U.S. Principals Have Lower Expectations of Lower-Income Students?

Submitted by Ting Yuan on Tue, 07/22/2014 - 4:03pm.

A new international study, released today on NYT, argues that the U.S. principals tend to describe their students as disadvantaged than principals in many other countries — including some countries that are significantly poorer than the United States.

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From Destruction to Creative Art and Interactive Learning

Submitted by Yue Fang on Tue, 07/22/2014 - 10:23am.

Do you dream of breathing in and out the existence of a laptop? Do you want to sculpt a leather shoe layer by layer? Do you want a peek of the inside of daily objects? Animator Simon Gerbaud, with his stop-motion animation, satisfies all your wild dreams above. His destructive approach has some fresh implications on how we may better understand the essence of matter and how learning can be creatively interactive.

Find out more about the animator, his installation and some other creators "destructive art" here.

Videos I Wish My Teacher Used: The Ambiguous Case of Law of Sines

Submitted by Carmel Addae on Tue, 07/22/2014 - 1:49am.

Math is one of my favorite subjects but there are specific topics that I sometimes struggled with, especially the Ambiguous Case of the Law of Sine’s topic. Even with the help of tutors, I never clearly understood the Ambiguous Case of the Law of Sine’s topic. I had a hard time trying to fully comprehend it as I find it confusing. In search of more understanding on the topic, I found a great video that fully explained it clearly. Below is the Vialogue on the Ambiguous Case; join the discussion.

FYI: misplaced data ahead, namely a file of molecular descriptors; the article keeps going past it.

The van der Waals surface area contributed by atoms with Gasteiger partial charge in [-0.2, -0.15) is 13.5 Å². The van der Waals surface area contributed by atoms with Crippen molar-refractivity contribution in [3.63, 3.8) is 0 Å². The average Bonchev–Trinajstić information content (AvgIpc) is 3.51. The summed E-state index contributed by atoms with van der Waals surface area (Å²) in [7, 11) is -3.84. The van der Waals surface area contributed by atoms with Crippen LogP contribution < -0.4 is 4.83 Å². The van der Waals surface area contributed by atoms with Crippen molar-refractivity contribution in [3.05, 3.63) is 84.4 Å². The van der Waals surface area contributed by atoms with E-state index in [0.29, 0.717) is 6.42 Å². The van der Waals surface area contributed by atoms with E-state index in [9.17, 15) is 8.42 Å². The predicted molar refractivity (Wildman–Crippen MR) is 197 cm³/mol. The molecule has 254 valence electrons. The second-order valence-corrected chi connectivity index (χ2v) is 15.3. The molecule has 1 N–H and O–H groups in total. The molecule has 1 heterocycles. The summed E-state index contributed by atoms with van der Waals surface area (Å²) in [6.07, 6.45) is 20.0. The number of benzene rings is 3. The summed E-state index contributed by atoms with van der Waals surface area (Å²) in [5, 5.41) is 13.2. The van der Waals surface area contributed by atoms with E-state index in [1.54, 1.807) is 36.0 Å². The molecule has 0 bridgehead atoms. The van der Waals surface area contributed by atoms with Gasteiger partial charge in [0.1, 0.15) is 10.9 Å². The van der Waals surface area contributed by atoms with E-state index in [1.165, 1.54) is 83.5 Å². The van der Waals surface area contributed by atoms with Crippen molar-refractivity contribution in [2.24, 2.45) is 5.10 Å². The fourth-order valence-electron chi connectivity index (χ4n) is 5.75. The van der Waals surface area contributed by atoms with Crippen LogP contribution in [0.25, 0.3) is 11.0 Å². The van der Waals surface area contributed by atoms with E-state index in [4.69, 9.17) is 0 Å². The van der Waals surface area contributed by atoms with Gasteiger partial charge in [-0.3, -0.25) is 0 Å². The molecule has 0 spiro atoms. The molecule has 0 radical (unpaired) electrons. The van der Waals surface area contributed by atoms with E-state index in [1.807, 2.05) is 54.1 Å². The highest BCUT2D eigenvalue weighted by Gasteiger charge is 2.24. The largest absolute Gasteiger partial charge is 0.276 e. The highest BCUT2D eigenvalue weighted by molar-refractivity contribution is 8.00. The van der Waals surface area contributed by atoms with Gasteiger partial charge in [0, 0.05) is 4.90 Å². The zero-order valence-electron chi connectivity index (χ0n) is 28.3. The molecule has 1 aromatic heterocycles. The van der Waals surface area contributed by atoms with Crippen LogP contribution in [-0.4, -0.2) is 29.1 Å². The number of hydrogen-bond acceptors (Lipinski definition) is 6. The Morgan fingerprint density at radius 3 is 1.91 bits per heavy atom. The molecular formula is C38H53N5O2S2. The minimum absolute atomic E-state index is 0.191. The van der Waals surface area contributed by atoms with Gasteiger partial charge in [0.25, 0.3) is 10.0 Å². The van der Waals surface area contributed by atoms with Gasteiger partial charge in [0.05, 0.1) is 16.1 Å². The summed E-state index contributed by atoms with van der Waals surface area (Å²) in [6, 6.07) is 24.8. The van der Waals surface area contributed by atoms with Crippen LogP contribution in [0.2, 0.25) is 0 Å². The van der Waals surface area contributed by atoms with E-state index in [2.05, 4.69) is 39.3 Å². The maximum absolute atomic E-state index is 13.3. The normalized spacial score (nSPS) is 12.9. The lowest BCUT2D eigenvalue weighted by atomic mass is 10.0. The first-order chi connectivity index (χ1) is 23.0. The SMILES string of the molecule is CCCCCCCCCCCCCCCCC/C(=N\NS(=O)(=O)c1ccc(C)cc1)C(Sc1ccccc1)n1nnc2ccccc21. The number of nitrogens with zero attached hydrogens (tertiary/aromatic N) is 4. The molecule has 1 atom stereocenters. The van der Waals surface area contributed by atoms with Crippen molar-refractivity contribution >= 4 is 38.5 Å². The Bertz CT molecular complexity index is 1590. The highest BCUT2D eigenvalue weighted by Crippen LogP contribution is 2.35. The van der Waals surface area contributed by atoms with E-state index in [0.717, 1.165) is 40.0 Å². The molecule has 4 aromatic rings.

Programming: Skill of the 21st Century

Submitted by Kafoumba Doumbia on Mon, 07/21/2014 - 11:28pm.

Programming is one of the 21st century skills that is not taught in most public schools. There are many different types of programming languages and thus learning at least one is a very useful skill for students. Companies look and might increasing your chance of landing a job.

This doesn't necessarily mean that you have to be a computer scientist, programmer or engineer. You can learn for your own good regardless of your major. It's time that we start introducing programming in middle and high schools so that students can develop those skills and build on it moving forward.

There are many resources available online that will help students with any programming language they want to study. Take advantage of those free resources and start writing your own program today

Adidas Learning Campus Breaks Employee Training "Rules"

Submitted by Kate Meersschaert on Mon, 07/21/2014 - 5:18pm.


(Image: via CreativeHuddle.co.uk)

Athletic apparel giant, Adidas, headquartered in Germany (guess whose office probably had the World Cup on 24/7), believes that workplace training should be, "light, desirable, and fun." (Read this Forbes.com article for more) With an informal "Learning Campus" (check-out the corresponding Pinterest feed!) that allows employees to partner with mentors, learn new skills and participate in both virtual and in-person (that psychedelic "learning shed" looks amazing!) training. What are your thoughts re: Adidas's out-of-the-box take on professional development? It is interesting to see both a formalized and extremely informal learning pathway created to help better their employees.